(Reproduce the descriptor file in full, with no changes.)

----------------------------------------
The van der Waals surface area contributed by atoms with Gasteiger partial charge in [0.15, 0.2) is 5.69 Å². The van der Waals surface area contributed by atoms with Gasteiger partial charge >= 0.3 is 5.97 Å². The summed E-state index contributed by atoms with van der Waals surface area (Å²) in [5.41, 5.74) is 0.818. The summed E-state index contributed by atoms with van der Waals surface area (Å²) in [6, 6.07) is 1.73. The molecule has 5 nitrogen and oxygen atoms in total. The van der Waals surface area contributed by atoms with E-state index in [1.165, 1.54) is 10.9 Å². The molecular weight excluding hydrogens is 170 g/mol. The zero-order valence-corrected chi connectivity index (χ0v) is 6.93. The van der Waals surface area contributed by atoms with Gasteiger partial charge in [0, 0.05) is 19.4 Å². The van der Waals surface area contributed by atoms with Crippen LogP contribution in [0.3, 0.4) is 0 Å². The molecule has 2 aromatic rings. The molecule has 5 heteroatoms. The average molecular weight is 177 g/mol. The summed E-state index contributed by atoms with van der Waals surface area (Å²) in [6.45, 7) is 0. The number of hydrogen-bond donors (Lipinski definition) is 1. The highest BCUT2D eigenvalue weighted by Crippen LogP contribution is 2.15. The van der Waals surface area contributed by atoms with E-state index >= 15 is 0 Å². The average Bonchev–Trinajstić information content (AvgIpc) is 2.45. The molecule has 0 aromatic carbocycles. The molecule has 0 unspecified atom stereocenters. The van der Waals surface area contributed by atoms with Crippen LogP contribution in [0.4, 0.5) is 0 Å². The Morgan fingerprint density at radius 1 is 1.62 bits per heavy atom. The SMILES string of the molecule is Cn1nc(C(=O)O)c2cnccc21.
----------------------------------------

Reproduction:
The van der Waals surface area contributed by atoms with Gasteiger partial charge in [0.15, 0.2) is 5.69 Å². The van der Waals surface area contributed by atoms with Gasteiger partial charge >= 0.3 is 5.97 Å². The summed E-state index contributed by atoms with van der Waals surface area (Å²) in [5.41, 5.74) is 0.818. The summed E-state index contributed by atoms with van der Waals surface area (Å²) in [6, 6.07) is 1.73. The molecule has 5 nitrogen and oxygen atoms in total. The van der Waals surface area contributed by atoms with E-state index in [1.165, 1.54) is 10.9 Å². The molecular weight excluding hydrogens is 170 g/mol. The zero-order valence-corrected chi connectivity index (χ0v) is 6.93. The van der Waals surface area contributed by atoms with Gasteiger partial charge in [0, 0.05) is 19.4 Å². The van der Waals surface area contributed by atoms with Crippen LogP contribution in [0.3, 0.4) is 0 Å². The molecule has 2 aromatic rings. The molecule has 5 heteroatoms. The average molecular weight is 177 g/mol. The summed E-state index contributed by atoms with van der Waals surface area (Å²) in [6.45, 7) is 0. The number of hydrogen-bond donors (Lipinski definition) is 1. The highest BCUT2D eigenvalue weighted by Crippen LogP contribution is 2.15. The van der Waals surface area contributed by atoms with E-state index >= 15 is 0 Å². The average Bonchev–Trinajstić information content (AvgIpc) is 2.45. The molecule has 0 aromatic carbocycles. The molecule has 0 unspecified atom stereocenters. The van der Waals surface area contributed by atoms with Crippen LogP contribution in [0.4, 0.5) is 0 Å². The Morgan fingerprint density at radius 1 is 1.62 bits per heavy atom. The SMILES string of the molecule is Cn1nc(C(=O)O)c2cnccc21.